J.D. was hoarse from shouting. His head and his eyesight had finally cleared enough for him to realize that he was—literally—stuck between a rock and a hard place. He couldn't move too much or the ledge would crumble. Only problem was, that didn't leave much for him to do except shout. And hope that somebody heard him.

J.D. felt that familiar helpless feeling sinking into him, pulsing along with the pain.

'Waitin' to be rescued. Again,' he thought disgustedly, fighting—unsuccessfully—the heat in his eyes. If only he could move…then he could get himself out of here. If only…he felt the darkness creeping up, and fought it. If only he didn't feel so dang tired. If only…

+ + + + + + +

Vin's circles had taken him almost to the treeline, when he stopped, crouching down and studying something in the grass. He looked down, then across toward some trees. He stood, brushing his hands off, and turned to look across at Buck. "Got'im," he said, mounting his horse.

Buck rose and followed.

The two men rode silently through the woods, Buck trying to push away the thoughts crowding his brain. The thoughts that translated into the five hundred separate ways that only J.D. could manage to find trouble, going on a simple ride on a summer afternoon. Damn kid—if he found him and he was okay—no, that wasn't right. When he found him, when he knew he was okay, he was going to kill him. No two ways about it.

Vin led the way up a winding path through the woods. "Trail's pretty easy to follow, here," he remarked.

Buck nodded silently, following on behind.

As they came to the top of the rise, Vin paused.

"Looks like he headed on back through those trees, there. Easier to follow on foot."

Both men dismounted. They had just started to tie their horses to a tree when they heard the unmistakable sound of a horse's whinny. They looked at each other, and then Buck rushed toward the sound, Vin following behind. Within moments, Buck found J.D.'s aggrieved- looking horse, chewing on the bark of a tree and looking put out. She whinnied again, stamping her foot, as the men broke through the brush.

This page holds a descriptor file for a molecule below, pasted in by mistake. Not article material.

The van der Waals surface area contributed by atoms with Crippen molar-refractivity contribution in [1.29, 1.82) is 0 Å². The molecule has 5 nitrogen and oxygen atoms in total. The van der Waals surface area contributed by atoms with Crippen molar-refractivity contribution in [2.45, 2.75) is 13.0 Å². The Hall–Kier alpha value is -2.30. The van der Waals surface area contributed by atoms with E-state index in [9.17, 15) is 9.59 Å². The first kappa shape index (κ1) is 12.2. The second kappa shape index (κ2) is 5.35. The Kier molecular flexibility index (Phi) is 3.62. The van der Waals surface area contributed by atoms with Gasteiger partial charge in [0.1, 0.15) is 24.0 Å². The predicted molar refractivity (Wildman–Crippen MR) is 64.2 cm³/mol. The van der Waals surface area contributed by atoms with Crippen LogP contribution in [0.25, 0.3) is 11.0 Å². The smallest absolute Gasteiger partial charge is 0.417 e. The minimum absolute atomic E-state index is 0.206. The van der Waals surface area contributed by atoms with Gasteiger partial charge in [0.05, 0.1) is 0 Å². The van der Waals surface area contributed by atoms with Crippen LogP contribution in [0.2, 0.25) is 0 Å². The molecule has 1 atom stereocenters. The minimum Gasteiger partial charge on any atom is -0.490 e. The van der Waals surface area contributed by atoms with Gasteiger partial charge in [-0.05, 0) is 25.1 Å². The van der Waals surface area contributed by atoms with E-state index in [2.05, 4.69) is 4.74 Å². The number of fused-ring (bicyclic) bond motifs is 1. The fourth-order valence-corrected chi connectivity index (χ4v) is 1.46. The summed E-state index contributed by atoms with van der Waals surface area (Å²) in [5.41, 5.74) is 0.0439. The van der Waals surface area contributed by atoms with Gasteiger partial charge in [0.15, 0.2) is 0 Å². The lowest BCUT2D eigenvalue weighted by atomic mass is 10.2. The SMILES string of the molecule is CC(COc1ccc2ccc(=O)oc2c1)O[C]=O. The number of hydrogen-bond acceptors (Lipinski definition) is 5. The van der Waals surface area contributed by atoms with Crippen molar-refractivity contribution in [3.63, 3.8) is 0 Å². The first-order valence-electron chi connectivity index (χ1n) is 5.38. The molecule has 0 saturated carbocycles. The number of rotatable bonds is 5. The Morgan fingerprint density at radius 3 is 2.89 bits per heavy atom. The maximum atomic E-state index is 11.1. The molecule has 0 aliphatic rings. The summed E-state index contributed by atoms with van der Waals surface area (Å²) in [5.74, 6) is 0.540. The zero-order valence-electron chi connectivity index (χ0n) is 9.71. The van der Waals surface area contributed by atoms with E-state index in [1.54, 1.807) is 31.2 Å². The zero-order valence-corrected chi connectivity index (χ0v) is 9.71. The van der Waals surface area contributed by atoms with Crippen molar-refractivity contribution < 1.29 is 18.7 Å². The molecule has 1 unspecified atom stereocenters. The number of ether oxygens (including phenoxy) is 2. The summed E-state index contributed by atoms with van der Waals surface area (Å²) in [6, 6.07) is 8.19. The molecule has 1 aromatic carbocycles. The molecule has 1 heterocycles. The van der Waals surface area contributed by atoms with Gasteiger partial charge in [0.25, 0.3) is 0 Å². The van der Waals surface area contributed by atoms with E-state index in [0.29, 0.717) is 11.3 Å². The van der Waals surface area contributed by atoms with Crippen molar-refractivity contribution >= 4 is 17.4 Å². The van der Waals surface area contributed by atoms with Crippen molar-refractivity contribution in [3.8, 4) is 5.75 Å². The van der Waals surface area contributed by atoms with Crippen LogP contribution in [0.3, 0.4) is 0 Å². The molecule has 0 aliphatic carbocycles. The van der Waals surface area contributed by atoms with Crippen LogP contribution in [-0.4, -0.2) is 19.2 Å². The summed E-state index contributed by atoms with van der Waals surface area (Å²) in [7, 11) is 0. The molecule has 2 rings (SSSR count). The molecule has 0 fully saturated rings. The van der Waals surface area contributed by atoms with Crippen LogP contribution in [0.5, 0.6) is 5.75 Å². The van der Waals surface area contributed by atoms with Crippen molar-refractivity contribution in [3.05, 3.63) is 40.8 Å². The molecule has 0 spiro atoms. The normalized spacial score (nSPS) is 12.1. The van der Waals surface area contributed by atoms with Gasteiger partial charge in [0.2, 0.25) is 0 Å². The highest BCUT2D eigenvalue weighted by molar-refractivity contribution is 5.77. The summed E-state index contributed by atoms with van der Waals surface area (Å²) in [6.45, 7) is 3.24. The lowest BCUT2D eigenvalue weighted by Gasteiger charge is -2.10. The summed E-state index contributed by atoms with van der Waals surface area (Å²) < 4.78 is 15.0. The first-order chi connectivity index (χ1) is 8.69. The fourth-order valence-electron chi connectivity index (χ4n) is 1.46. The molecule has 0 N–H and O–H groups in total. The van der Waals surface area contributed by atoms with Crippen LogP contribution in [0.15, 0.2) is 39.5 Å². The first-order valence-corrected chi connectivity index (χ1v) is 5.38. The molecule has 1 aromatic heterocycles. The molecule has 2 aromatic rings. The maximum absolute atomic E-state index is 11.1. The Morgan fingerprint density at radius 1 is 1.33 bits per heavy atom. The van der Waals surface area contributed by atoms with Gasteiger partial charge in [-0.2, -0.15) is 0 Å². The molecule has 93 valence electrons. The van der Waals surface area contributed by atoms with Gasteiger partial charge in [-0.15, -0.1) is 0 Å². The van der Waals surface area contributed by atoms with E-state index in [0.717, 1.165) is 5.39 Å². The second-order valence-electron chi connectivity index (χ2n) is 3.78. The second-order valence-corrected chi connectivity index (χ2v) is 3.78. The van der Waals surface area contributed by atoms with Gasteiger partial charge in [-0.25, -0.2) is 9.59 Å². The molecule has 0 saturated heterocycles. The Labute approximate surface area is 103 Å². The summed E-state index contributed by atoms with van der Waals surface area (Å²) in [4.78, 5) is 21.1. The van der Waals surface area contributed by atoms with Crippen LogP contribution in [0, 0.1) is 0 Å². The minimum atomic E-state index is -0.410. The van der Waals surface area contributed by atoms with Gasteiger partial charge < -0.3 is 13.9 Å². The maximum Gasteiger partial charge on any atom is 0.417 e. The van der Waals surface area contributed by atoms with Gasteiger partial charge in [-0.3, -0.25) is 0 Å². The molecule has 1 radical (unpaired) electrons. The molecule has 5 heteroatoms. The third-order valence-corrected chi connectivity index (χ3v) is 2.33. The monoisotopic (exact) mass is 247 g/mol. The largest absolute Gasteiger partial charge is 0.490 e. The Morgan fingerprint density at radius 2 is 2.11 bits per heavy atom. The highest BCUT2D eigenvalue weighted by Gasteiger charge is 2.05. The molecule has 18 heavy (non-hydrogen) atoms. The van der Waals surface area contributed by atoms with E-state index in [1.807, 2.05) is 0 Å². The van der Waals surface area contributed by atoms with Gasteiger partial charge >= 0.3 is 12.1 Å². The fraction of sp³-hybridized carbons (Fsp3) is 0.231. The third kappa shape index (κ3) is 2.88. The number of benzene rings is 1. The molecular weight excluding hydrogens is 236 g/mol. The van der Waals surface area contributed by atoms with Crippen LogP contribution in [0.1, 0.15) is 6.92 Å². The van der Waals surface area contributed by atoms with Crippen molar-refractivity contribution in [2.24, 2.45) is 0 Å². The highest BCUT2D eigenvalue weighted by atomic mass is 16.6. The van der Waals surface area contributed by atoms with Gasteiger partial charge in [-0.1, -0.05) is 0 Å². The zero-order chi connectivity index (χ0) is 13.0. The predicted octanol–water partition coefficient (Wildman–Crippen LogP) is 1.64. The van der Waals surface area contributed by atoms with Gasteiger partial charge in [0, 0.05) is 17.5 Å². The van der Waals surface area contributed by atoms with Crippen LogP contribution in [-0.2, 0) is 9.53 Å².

Buck rushed over, checking the horse and her surroundings frantically. Far as he could tell, there were no signs of struggle.

"J.D.," he bellowed, turning in a circle. "J.D.!"

Vin had followed, his trained eye quickly taking in the scene, and now he laid his hand on Buck's arm.

"Looks like he went on on foot," he said quietly, pointing down to some prints in the dirt. Without waiting for a response, Vin turned and followed the prints up through the trees, Buck following anxiously behind, yelling J.D.'s name. He lost his breath as the trees suddenly ended, both men stopping short as they hit the narrow clearing which ended in the cliff overlooking the valley. They could both see the signs of disarray in the gravel at the edge of the cliff, and Buck felt his heart stop.

"J.D.!" he yelled, panicked. "J.D.!"

The silence that followed was the most ominous thing Buck'd ever heard.

Vin had moved carefully to the edge of the clearing, lowering himself onto his stomach and looking down. He felt almost lightheaded with relief as he saw J.D.'s still form lying not twenty feet below them, on a small ledge, and then almost immediately shifted to panic-stricken as he took in the stillness, finally returning to some semblance of calm as he realized J.D. must've been conscious enough to get himself onto the ledge in the first place.